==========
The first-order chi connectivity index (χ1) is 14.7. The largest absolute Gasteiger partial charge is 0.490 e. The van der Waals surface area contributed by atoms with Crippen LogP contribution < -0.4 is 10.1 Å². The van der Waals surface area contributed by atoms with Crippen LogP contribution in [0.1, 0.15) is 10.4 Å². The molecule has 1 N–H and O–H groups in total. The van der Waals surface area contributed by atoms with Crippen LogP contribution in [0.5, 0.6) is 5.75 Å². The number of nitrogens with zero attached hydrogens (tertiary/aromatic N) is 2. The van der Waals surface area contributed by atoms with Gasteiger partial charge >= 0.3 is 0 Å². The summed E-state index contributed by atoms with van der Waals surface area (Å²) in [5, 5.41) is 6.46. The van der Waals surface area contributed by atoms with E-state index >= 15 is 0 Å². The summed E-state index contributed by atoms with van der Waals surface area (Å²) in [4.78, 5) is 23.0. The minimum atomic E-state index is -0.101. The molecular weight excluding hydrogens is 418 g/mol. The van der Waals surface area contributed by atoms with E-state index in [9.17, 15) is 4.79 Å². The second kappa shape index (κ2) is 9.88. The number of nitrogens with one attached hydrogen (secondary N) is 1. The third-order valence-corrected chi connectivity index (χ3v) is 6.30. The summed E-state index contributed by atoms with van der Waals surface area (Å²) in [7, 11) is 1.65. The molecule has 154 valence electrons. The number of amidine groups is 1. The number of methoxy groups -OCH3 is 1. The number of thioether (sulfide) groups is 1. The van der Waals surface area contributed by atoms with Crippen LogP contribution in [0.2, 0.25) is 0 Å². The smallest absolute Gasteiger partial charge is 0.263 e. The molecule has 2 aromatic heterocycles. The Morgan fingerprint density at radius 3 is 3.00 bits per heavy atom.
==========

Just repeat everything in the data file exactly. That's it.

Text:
The first-order chi connectivity index (χ1) is 14.7. The largest absolute Gasteiger partial charge is 0.490 e. The van der Waals surface area contributed by atoms with Crippen LogP contribution < -0.4 is 10.1 Å². The van der Waals surface area contributed by atoms with Crippen LogP contribution in [0.1, 0.15) is 10.4 Å². The molecule has 1 N–H and O–H groups in total. The van der Waals surface area contributed by atoms with Crippen LogP contribution in [0.5, 0.6) is 5.75 Å². The number of nitrogens with zero attached hydrogens (tertiary/aromatic N) is 2. The van der Waals surface area contributed by atoms with Gasteiger partial charge >= 0.3 is 0 Å². The summed E-state index contributed by atoms with van der Waals surface area (Å²) in [5, 5.41) is 6.46. The van der Waals surface area contributed by atoms with E-state index >= 15 is 0 Å². The summed E-state index contributed by atoms with van der Waals surface area (Å²) in [4.78, 5) is 23.0. The minimum atomic E-state index is -0.101. The molecular weight excluding hydrogens is 418 g/mol. The van der Waals surface area contributed by atoms with E-state index in [9.17, 15) is 4.79 Å². The second kappa shape index (κ2) is 9.88. The number of nitrogens with one attached hydrogen (secondary N) is 1. The third-order valence-corrected chi connectivity index (χ3v) is 6.30. The summed E-state index contributed by atoms with van der Waals surface area (Å²) in [7, 11) is 1.65. The molecule has 154 valence electrons. The number of amidine groups is 1. The number of methoxy groups -OCH3 is 1. The number of thioether (sulfide) groups is 1. The van der Waals surface area contributed by atoms with Crippen LogP contribution in [0.2, 0.25) is 0 Å². The smallest absolute Gasteiger partial charge is 0.263 e. The molecule has 2 aromatic heterocycles. The Morgan fingerprint density at radius 3 is 3.00 bits per heavy atom.